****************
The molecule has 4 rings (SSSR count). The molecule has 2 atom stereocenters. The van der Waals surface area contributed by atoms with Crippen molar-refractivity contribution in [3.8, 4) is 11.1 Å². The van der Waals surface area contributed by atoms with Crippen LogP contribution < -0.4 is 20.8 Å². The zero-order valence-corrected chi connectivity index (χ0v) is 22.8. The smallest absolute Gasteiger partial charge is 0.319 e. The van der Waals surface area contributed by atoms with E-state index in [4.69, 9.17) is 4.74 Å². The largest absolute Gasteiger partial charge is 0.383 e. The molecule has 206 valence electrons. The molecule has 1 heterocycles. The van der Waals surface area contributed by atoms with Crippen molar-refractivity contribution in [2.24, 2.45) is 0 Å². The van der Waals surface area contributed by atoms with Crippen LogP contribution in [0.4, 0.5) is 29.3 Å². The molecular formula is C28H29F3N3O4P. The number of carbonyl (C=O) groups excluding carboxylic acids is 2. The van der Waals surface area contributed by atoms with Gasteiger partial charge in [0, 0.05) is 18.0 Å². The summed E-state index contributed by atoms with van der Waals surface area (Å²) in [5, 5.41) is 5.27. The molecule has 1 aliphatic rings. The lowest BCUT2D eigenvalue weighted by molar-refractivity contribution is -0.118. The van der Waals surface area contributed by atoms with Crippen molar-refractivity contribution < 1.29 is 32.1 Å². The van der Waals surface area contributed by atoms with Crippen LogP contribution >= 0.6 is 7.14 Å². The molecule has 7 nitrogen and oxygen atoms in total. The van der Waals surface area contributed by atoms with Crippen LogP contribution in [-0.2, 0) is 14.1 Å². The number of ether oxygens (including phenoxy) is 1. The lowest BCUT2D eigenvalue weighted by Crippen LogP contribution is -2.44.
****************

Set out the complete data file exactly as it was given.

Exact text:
The molecule has 4 rings (SSSR count). The molecule has 2 atom stereocenters. The van der Waals surface area contributed by atoms with Crippen molar-refractivity contribution in [3.8, 4) is 11.1 Å². The van der Waals surface area contributed by atoms with Crippen LogP contribution < -0.4 is 20.8 Å². The zero-order valence-corrected chi connectivity index (χ0v) is 22.8. The smallest absolute Gasteiger partial charge is 0.319 e. The van der Waals surface area contributed by atoms with E-state index in [4.69, 9.17) is 4.74 Å². The largest absolute Gasteiger partial charge is 0.383 e. The molecule has 206 valence electrons. The molecule has 1 heterocycles. The van der Waals surface area contributed by atoms with Crippen molar-refractivity contribution in [2.24, 2.45) is 0 Å². The van der Waals surface area contributed by atoms with Crippen LogP contribution in [0.4, 0.5) is 29.3 Å². The molecular formula is C28H29F3N3O4P. The number of carbonyl (C=O) groups excluding carboxylic acids is 2. The van der Waals surface area contributed by atoms with Gasteiger partial charge in [0, 0.05) is 18.0 Å². The summed E-state index contributed by atoms with van der Waals surface area (Å²) in [5, 5.41) is 5.27. The molecule has 1 aliphatic rings. The lowest BCUT2D eigenvalue weighted by molar-refractivity contribution is -0.118. The van der Waals surface area contributed by atoms with Crippen molar-refractivity contribution < 1.29 is 32.1 Å². The van der Waals surface area contributed by atoms with Crippen LogP contribution >= 0.6 is 7.14 Å². The molecule has 7 nitrogen and oxygen atoms in total. The van der Waals surface area contributed by atoms with Crippen LogP contribution in [-0.2, 0) is 14.1 Å². The number of ether oxygens (including phenoxy) is 1. The lowest BCUT2D eigenvalue weighted by Crippen LogP contribution is -2.44.